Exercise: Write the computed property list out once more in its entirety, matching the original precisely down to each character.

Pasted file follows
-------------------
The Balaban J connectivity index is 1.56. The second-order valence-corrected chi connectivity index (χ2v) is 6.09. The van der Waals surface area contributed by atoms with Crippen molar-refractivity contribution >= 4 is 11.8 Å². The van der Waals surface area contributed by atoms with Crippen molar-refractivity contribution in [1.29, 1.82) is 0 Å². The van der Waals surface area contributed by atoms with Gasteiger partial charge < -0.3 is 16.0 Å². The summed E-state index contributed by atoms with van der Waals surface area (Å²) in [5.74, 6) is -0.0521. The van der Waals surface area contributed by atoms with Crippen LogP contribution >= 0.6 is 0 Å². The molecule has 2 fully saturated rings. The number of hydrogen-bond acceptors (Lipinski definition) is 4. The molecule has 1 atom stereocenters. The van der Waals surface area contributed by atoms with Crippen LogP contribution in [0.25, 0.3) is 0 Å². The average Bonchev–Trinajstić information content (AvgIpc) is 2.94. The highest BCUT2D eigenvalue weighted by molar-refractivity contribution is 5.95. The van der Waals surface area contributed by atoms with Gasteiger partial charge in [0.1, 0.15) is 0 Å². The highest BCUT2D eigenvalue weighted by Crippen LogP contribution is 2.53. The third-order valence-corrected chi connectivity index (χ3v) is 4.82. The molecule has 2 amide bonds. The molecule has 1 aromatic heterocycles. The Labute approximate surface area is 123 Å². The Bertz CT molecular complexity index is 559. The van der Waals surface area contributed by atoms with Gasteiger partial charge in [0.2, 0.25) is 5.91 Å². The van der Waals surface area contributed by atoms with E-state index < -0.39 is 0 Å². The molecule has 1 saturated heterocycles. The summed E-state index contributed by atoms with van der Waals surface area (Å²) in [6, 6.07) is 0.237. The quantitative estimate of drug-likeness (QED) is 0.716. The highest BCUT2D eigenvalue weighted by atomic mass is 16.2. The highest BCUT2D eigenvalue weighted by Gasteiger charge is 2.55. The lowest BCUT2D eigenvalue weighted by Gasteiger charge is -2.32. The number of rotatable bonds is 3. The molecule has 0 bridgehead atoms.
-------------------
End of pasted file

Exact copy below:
The Balaban J connectivity index is 1.56. The second-order valence-corrected chi connectivity index (χ2v) is 6.09. The van der Waals surface area contributed by atoms with Crippen molar-refractivity contribution >= 4 is 11.8 Å². The van der Waals surface area contributed by atoms with Crippen molar-refractivity contribution in [1.29, 1.82) is 0 Å². The van der Waals surface area contributed by atoms with Gasteiger partial charge < -0.3 is 16.0 Å². The summed E-state index contributed by atoms with van der Waals surface area (Å²) in [5.74, 6) is -0.0521. The van der Waals surface area contributed by atoms with Crippen LogP contribution >= 0.6 is 0 Å². The molecule has 2 fully saturated rings. The number of hydrogen-bond acceptors (Lipinski definition) is 4. The molecule has 1 atom stereocenters. The van der Waals surface area contributed by atoms with Crippen LogP contribution in [0.25, 0.3) is 0 Å². The average Bonchev–Trinajstić information content (AvgIpc) is 2.94. The highest BCUT2D eigenvalue weighted by molar-refractivity contribution is 5.95. The van der Waals surface area contributed by atoms with Gasteiger partial charge in [0.1, 0.15) is 0 Å². The highest BCUT2D eigenvalue weighted by Crippen LogP contribution is 2.53. The third-order valence-corrected chi connectivity index (χ3v) is 4.82. The molecule has 2 amide bonds. The molecule has 1 aromatic heterocycles. The Labute approximate surface area is 123 Å². The Bertz CT molecular complexity index is 559. The van der Waals surface area contributed by atoms with Gasteiger partial charge in [0.2, 0.25) is 5.91 Å². The van der Waals surface area contributed by atoms with E-state index < -0.39 is 0 Å². The molecule has 1 saturated heterocycles. The summed E-state index contributed by atoms with van der Waals surface area (Å²) in [6, 6.07) is 0.237. The quantitative estimate of drug-likeness (QED) is 0.716. The highest BCUT2D eigenvalue weighted by atomic mass is 16.2. The highest BCUT2D eigenvalue weighted by Gasteiger charge is 2.55. The lowest BCUT2D eigenvalue weighted by Gasteiger charge is -2.32. The number of rotatable bonds is 3. The molecule has 0 bridgehead atoms.